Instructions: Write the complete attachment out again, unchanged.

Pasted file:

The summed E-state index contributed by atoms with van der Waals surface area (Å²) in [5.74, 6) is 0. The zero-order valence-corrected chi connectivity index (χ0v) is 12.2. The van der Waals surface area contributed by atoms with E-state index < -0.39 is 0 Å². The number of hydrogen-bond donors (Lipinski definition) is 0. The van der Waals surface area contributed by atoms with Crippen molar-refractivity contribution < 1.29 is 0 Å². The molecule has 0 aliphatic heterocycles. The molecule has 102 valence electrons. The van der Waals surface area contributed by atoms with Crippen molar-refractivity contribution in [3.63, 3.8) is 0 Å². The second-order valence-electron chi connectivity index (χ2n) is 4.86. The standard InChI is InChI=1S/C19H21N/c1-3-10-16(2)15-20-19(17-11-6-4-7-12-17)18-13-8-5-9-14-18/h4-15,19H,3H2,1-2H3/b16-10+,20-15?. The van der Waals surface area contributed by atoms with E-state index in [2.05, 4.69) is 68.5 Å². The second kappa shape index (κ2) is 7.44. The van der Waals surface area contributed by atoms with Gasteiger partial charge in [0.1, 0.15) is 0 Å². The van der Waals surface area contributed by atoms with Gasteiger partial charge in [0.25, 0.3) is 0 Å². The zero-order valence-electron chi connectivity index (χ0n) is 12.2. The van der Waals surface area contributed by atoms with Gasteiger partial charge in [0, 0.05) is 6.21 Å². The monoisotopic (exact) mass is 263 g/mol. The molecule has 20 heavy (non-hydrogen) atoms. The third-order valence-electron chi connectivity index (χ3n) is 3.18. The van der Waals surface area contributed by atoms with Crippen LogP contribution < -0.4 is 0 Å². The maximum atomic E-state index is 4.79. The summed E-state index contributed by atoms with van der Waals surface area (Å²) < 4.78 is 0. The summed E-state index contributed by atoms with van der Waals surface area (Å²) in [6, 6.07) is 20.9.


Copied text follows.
The summed E-state index contributed by atoms with van der Waals surface area (Å²) in [5.74, 6) is 0. The zero-order valence-corrected chi connectivity index (χ0v) is 12.2. The van der Waals surface area contributed by atoms with E-state index < -0.39 is 0 Å². The number of hydrogen-bond donors (Lipinski definition) is 0. The van der Waals surface area contributed by atoms with Crippen molar-refractivity contribution < 1.29 is 0 Å². The molecule has 0 aliphatic heterocycles. The molecule has 102 valence electrons. The van der Waals surface area contributed by atoms with Crippen molar-refractivity contribution in [3.63, 3.8) is 0 Å². The second-order valence-electron chi connectivity index (χ2n) is 4.86. The standard InChI is InChI=1S/C19H21N/c1-3-10-16(2)15-20-19(17-11-6-4-7-12-17)18-13-8-5-9-14-18/h4-15,19H,3H2,1-2H3/b16-10+,20-15?. The van der Waals surface area contributed by atoms with E-state index in [2.05, 4.69) is 68.5 Å². The second kappa shape index (κ2) is 7.44. The van der Waals surface area contributed by atoms with Gasteiger partial charge in [0.1, 0.15) is 0 Å². The van der Waals surface area contributed by atoms with Gasteiger partial charge in [0.25, 0.3) is 0 Å². The zero-order valence-electron chi connectivity index (χ0n) is 12.2. The van der Waals surface area contributed by atoms with Gasteiger partial charge in [0, 0.05) is 6.21 Å². The monoisotopic (exact) mass is 263 g/mol. The molecule has 20 heavy (non-hydrogen) atoms. The third-order valence-electron chi connectivity index (χ3n) is 3.18. The van der Waals surface area contributed by atoms with Crippen LogP contribution < -0.4 is 0 Å². The maximum atomic E-state index is 4.79. The summed E-state index contributed by atoms with van der Waals surface area (Å²) < 4.78 is 0. The summed E-state index contributed by atoms with van der Waals surface area (Å²) in [6, 6.07) is 20.9.